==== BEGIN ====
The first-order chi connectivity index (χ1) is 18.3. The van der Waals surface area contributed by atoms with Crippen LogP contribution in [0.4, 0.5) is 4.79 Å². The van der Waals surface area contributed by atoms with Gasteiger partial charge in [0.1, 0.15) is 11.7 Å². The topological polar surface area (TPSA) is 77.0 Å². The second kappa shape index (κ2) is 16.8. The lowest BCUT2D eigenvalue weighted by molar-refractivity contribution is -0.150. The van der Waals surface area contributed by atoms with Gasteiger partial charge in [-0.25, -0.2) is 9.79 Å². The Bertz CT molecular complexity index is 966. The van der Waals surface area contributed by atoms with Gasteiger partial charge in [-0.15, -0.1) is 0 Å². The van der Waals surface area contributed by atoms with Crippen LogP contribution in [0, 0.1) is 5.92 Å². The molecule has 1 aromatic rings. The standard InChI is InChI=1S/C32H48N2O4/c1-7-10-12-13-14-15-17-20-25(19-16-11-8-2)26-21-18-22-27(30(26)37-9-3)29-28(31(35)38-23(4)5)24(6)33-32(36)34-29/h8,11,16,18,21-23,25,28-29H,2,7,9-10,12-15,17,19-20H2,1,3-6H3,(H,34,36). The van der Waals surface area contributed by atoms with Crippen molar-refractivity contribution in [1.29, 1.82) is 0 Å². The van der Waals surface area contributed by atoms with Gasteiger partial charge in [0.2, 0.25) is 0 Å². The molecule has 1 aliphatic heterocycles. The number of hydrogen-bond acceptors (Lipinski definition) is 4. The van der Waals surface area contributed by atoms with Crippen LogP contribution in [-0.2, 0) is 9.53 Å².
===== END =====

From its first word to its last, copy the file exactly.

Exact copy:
The first-order chi connectivity index (χ1) is 18.3. The van der Waals surface area contributed by atoms with Crippen LogP contribution in [0.4, 0.5) is 4.79 Å². The van der Waals surface area contributed by atoms with Gasteiger partial charge in [0.1, 0.15) is 11.7 Å². The topological polar surface area (TPSA) is 77.0 Å². The second kappa shape index (κ2) is 16.8. The lowest BCUT2D eigenvalue weighted by molar-refractivity contribution is -0.150. The van der Waals surface area contributed by atoms with Gasteiger partial charge in [-0.25, -0.2) is 9.79 Å². The Bertz CT molecular complexity index is 966. The van der Waals surface area contributed by atoms with Gasteiger partial charge in [-0.15, -0.1) is 0 Å². The van der Waals surface area contributed by atoms with Crippen LogP contribution in [0, 0.1) is 5.92 Å². The molecule has 1 aromatic rings. The standard InChI is InChI=1S/C32H48N2O4/c1-7-10-12-13-14-15-17-20-25(19-16-11-8-2)26-21-18-22-27(30(26)37-9-3)29-28(31(35)38-23(4)5)24(6)33-32(36)34-29/h8,11,16,18,21-23,25,28-29H,2,7,9-10,12-15,17,19-20H2,1,3-6H3,(H,34,36). The van der Waals surface area contributed by atoms with Crippen molar-refractivity contribution in [1.29, 1.82) is 0 Å². The van der Waals surface area contributed by atoms with Gasteiger partial charge in [0.2, 0.25) is 0 Å². The molecule has 1 aliphatic heterocycles. The number of hydrogen-bond acceptors (Lipinski definition) is 4. The van der Waals surface area contributed by atoms with Crippen LogP contribution in [-0.2, 0) is 9.53 Å².